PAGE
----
Syria Daily: Both Regime and Rebels Claim Success in NW Battles

Atimah in Idlib Province on the Turkish border, October 10, 2017. (Osman Orsal/Reuters)

Pro-Assad forces advance in southern Aleppo but rebels continue counter-offensive in southeast Idlib


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Destroying any notion of a “de-escalation zone”, battles between pro-Assad and rebel forces are surging in northwest Syria, with each side claiming success.

Rebel factions, joined by the hardline Islamist bloc Hayat Tahrir al-Sham, continued to assert gains in a counter-offensive in southeast Idlib Province. The assault, which began on Thursday, has cut into a regime salient that was threatening the Abu Duhur base.

Pro-opposition outlets said the latest gains on Saturday included the villages of Tal Marq and al-Khwain.

In recent weeks the Assad regime’s military and foreign allies had entered Idlib, almost all of which has been controlled by the opposition since spring 2015. They were as close as 2 km (1.2 miles) from Abu Duhur when the rebel counter-offensive began.

Rebels moving into the village of Rubayah (see map):

About 35 miles away in southern Aleppo Province, pro-Assad forces claimed that they took 15 villages on Saturday from the HTS bloc. The advance in al-Hass plateau region appears to have been assisted by a pullback of HTS fighters from the frontline.

The offensive is hoping to secure about 45 km (28 miles) of highway south of Aleppo city.

Russia, Turkey, and Iran had declared a de-escalation zone across Idlib and parts of neighboring Hama and Aleppo Provinces this autumn. However, the pro-Assad attacks never stopped, and Russia supported them on the pretext of fighting HTS, which it said was excluded from the agreement.

Russian warplanes have retaliated for the rebel counter-offensive with attacks on civilian areas across Idlib, killing at least 11 people in the latest bombing.

Turkey has supported the counter-offensive with vehicles, weapons, and ammunition after warning the Assad regime and Russia that attacks on Idlib’s civilians must stop.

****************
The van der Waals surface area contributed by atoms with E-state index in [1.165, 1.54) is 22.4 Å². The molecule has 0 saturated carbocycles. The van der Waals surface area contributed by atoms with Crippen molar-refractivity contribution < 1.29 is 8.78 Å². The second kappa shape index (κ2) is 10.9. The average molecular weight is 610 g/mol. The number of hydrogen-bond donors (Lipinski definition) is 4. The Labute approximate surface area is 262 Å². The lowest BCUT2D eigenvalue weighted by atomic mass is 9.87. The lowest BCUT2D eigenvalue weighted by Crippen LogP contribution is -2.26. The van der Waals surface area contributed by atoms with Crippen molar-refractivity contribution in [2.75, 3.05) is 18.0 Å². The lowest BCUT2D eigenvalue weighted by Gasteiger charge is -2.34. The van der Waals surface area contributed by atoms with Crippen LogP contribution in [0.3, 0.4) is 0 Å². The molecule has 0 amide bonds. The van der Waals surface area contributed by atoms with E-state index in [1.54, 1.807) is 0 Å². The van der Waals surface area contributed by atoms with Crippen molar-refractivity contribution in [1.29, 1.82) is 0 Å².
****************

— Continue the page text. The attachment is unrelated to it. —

Ankara fears another influx of refugees from the fighting, adding to the more than 3 million displaced Syrians already inside Turkey. Up to 130,000 residents have moved from southern to northern Idlib since December.


Head of Notorious Sednaya Prison Dead, Circumstances Unclear

Brig. Gen. Mahmoud Maatouq, the former head of Sednaya prison where several thousands of detainees were tortured and executed, has died in circumstances.

Maatouq was described by dissidents as “the guardian of hell” and “director of the Sednaya holocaust” because of his leadership of a prison in which between 5,000 and 13,000 prisoners were executed from 2011 to 2015.

See Syria Daily, July 3: Report — Up to 13,000 Killed by Torture Since 2011

Some pro-Assad outlets said Maatouq died of a heart attack. But others said he died in the line of “duty”, with still others saying he was killed in fighting near Harasta in the East Ghouta area.

Pro-Assad forces have been embroiled for weeks in fighting with rebels near the Damascus suburb of Harasta, with the anti-Assad factions threatening to overrun a key base responsible for rocketing and shelling of opposition-held towns.


Turkey: We Have Fired on Kurdish Canton in Afrin

Turkey says it has launched an attack on the Kurdish canton of Afrin in northwest Syria, a day after President Recep Tayyip Erdoğan gave the Kurdish militia YPG a one-week ultimatum to withdraw or face assault.

Turkish media, citing “a source in the region”, said the Turkish military hit YPG targets to prevent a “terror corridor” along Turkey’s borders. At least 40 shells were fired during the bombardment from Turkey’s Hatay Province on the border.

A “security source” also said a military convoy including tanks has been dispatched to the Syrian border.

YPG spokesperson Rojhat Roj said Turkey regularly bombards Afrin, but Saturday’s shelling was more intense and lasted longer: “We are seeing preparations [for an offensive]. The YPG will defend itself against any aggression.”

Turkey has stepped up its military intervention in Idlib and Aleppo Provinces, in part to establish a frontline with Afrin. Ankara considers the Syrian Kurdistan Democratic Unionist Party (PYD) and its YPG militia to be part of the Turkish Kurdish insurgency PKK.

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Scott Lucas is Professor of International Politics at the University of Birmingham and editor-in-chief of EA WorldView. He is a specialist in US and British foreign policy and international relations, especially the Middle East and Iran. Formerly he worked as a journalist in the US, writing for newspapers including the Guardian and The Independent and was an essayist for The New Statesman before he founded EA WorldView in November 2008.

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